Originally posted to my LJ, February 8, 2008.
For a historical aspect, Huntsville suffered a tragedy a couple of years ago (end of 2006). A busload of school kids went off of a bridge. There were many injuries, some deaths, and a great deal of shaken nerves.
James O. Garth, one of about two dozen Lee High School students injured when a school bus careened off an Interstate 565 overpass in 2006, is suing Laidlaw Transit Inc., the bus driver and another motorist involved in the crash. (from this article)
The article goes on: The lawsuit claims that the bus company was negligent and careless. Garth is seeking unspecified compensatory and punitive damages.
My stance on lawsuits is what I consider pragmatic. I think most civil suits should be broke in two. On the first hand, if Person A is responsible for a loss of Opportunity Cost B to Person B, then A should have to make up the difference of OCB to B. However, I feel that if there is anything actually punitive about the case, this should fall into criminal hearings.
A test case might be a car company that uses an untested brake pad leads to a woman suffering enough injuries to likely keep her out of work for three years. The monetary amount of the suit should be set to the amount of her hospital bills, her three years salary, and some additional amount (say 25%) which would help to compensate for loss of hobbies and pain she suffers. It will not make up for her pain. It will not ease her pain. There is no way to apply a formula to her pain.
However, the company that set out those brakes that ruined someone's life? If there is no reason to think they had any direct part to play in it, then a stiff fine payed out to the government (and treated as taxpayer money to repair road conditions or improve area hospitals) would be levied. If it is found out that some executive forced these parts out, that is criminal.
Our current lawsuit system is broken in four basic ways:
1) It fails to criminalize activity that is criminal. Overlooking safety inspections is a criminal act when a person's life is on the line. Lying to the public about the affects of tobacco is a criminal act. Putting out a product without testing even though you tell people it is safe is a criminal act.
2) It treats the act of being a victim as something worthy of financial repayment. Those people who "luck up" (and yes, that is meant to be irony quotes) and get in a wreck before the recall find themselves in possession of a cash payout equal not only to their loss but to some unknown millions due to "emotional damage". This may seem like I am being an ass, here, but it feels to me that the idea of "victims get a lollipop" can only lead to worsening conditions. Not only does that lollipop treat nothing, it helps to inspire more and more cases of intentional victim-hood.
3) Many lawsuits are pushed against indirect parties. Someone slips down because a customer spills a drink in a mall and the mall gets sued. Someone goes boating and hits a dock and gets whiplash and the person who sold the boat gets sued. Someone buys a jar of bad baby food from a store and sometimes the store is sued, sometimes the warehouse is sued, sometimes the manufacturer is sued, sometimes the farmer is sued, and so on.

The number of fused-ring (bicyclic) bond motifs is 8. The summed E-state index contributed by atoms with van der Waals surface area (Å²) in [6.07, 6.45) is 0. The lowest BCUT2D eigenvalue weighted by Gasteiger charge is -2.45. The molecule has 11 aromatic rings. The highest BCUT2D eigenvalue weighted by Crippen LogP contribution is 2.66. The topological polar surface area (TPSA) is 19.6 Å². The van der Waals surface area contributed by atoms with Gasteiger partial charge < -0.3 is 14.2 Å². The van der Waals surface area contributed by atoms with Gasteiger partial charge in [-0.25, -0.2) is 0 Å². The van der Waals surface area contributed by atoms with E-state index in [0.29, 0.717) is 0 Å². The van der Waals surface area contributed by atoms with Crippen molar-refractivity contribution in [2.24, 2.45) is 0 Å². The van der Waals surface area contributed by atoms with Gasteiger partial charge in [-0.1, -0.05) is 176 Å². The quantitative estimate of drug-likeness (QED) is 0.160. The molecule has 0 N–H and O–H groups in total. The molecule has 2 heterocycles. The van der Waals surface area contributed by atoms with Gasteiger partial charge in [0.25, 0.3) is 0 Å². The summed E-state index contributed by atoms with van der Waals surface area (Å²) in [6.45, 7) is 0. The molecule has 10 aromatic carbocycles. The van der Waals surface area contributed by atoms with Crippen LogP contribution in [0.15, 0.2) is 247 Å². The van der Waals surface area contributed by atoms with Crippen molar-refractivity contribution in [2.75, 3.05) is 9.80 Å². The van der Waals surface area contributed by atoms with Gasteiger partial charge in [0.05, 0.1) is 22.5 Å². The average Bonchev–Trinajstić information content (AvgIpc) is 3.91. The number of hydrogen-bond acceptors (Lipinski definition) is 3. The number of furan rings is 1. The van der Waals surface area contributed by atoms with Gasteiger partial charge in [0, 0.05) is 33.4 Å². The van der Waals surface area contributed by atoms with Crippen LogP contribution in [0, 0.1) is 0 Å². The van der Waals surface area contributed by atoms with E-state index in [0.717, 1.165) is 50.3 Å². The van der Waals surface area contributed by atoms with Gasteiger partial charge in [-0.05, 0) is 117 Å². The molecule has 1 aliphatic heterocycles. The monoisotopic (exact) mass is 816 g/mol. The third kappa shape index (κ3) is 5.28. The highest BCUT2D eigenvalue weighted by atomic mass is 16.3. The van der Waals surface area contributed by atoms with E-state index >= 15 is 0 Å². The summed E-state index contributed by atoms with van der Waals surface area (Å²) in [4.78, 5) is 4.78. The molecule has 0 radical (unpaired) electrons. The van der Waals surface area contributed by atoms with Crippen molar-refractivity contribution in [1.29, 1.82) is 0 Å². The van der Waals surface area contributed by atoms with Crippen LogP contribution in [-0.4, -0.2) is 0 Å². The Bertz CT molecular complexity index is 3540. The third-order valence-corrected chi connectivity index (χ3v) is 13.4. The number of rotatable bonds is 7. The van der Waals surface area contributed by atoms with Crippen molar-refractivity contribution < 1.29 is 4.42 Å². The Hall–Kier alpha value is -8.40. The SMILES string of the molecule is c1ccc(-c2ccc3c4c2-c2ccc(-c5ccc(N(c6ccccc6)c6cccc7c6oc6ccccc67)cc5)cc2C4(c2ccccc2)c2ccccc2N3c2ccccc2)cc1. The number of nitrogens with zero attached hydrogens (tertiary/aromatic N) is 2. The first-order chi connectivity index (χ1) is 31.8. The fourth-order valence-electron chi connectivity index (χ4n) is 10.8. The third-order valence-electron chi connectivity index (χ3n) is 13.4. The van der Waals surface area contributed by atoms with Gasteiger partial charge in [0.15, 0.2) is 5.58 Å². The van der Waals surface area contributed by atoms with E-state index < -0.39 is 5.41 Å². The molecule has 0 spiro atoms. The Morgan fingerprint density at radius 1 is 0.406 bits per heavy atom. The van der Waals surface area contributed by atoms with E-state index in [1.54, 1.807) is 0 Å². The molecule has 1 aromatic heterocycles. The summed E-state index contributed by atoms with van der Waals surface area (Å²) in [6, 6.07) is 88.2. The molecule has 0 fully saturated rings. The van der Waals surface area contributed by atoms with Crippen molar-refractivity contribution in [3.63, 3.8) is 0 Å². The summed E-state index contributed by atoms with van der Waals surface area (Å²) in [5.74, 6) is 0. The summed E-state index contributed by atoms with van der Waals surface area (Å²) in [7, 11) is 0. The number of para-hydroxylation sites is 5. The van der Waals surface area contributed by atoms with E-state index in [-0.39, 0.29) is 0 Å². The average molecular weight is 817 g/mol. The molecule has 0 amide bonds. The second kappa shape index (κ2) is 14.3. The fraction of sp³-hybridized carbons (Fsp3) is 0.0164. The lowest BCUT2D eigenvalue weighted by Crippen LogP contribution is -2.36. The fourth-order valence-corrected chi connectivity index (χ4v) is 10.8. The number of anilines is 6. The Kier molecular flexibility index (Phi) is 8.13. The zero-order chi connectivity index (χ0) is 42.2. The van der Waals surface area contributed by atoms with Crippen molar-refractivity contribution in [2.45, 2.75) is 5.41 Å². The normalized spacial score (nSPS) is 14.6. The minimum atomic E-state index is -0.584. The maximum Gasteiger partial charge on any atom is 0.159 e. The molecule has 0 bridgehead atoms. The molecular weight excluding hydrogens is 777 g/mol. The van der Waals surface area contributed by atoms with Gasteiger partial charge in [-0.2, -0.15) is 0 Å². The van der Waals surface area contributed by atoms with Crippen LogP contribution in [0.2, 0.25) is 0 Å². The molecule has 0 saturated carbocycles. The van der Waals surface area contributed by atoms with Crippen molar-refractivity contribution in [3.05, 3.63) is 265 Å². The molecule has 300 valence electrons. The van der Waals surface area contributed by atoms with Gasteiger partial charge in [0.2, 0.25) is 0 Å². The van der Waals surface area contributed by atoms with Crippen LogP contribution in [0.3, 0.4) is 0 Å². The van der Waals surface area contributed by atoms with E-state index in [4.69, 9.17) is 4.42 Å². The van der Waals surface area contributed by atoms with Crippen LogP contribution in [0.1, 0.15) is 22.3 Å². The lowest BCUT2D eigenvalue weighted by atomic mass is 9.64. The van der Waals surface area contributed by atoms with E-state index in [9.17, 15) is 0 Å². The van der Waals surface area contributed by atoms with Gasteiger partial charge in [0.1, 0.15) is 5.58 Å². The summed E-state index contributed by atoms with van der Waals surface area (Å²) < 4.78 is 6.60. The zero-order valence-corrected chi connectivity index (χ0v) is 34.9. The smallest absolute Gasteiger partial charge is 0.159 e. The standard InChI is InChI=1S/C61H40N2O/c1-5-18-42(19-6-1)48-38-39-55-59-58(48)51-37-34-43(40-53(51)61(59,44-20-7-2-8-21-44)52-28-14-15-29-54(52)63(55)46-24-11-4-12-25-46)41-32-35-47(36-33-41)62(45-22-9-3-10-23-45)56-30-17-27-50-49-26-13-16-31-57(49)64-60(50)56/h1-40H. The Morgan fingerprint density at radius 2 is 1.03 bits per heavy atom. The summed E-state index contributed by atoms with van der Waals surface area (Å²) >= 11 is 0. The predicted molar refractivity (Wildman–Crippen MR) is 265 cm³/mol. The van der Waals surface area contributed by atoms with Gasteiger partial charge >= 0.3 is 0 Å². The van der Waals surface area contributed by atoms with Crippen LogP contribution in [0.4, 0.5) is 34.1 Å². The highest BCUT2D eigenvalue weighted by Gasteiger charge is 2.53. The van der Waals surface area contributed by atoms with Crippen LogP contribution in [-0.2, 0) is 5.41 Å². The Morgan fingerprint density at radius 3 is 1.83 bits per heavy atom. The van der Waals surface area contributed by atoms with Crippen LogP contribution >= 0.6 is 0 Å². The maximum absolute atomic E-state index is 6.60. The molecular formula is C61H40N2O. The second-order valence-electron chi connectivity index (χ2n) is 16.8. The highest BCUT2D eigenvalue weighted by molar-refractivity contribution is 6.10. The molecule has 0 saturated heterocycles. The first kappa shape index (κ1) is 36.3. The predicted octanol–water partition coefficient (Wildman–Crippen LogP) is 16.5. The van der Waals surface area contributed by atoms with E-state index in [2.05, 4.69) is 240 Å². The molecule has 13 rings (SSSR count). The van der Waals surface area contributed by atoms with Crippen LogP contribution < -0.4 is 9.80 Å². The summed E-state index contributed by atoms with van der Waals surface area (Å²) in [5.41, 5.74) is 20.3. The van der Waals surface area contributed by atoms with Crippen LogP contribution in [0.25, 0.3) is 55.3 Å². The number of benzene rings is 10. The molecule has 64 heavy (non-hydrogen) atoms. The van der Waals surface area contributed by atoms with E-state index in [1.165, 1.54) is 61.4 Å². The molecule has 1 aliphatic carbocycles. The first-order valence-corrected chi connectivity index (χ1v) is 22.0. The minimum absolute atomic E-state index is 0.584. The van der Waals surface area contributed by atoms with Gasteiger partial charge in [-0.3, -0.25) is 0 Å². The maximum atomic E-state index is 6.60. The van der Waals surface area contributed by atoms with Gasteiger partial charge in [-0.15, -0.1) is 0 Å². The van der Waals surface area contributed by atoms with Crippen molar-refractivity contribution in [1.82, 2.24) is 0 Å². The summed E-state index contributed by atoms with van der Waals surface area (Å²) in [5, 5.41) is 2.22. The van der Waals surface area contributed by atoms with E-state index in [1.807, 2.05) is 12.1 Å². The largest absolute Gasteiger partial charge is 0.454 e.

4) It seems like many suits are now filled with a combination of "but someone should pay me for pain" and, worse, "what the hell? why not?" attitude.
I suppose we should add a #5, here:
5) Most lawsuits are for such ridiculously high amounts and involve such legal tedium that companies will often rush through settlements just to quell everything. In fact, many lawsuits that I have heard about have been very much so for the settlement. There were never so much about justice as getting money through intimidation.
I am not saying that all lawsuits are evil, or pointless, or destructive. I think there are good reasons to have them. But I do think we have to decide where an outpouring of money begins and justice ends.
This case made me think about all of these things. I have not heard many of the developments, but as I understand a student lost control of their car and either snatched in front of the bus or rammed the bus. The bus driver then either lost control or jerked the wheel or some combination of both. The somewhat lacking concrete barrier was struck, and the bus went over the edge.
The bus could have been made, possibly, to include seat belts and air bags (but would the school system have purchased such an expensive thing in the a state where schools are regularly short on money to buy text books?). The bus might have been made to take impacts better (ditto). The bus might have been designed to keep better control (less of a ditto, but the situation was sort of an unfortunately mass of events). The driver could have plowed through the young driver, instinctively. The driver could have been trained what to do with front collisions while on overpasses.
In other words, there are ways that the accident could have been potentially avoided, but so many of them are based on spending a good deal of time and effort for a hypothetical that is fairly rare. Yet the lawsuit stipulates that the bus company was negligent and careless, implying that the bus company knew the accident was a strong possibility but did nothing to stop it.
And this is not the only case against this bus, this bus driver, and the car's driver. There about 30 according to the article.
Tragic? God, yes. That was a horrible accident. Where people injured? Yes, no doubt some kids will spend the rest of their life with some sort of scar. Worthy of millions of dollars in lawsuit damages? I seriously don't know. If the bus company or either drivers led to the accident by their own will or lack of will, then put them in jail. Treat them as criminals. If the kids who survived need councelling, then get them councelling. If everything that could have been done was done, then why is a lawsuit going on?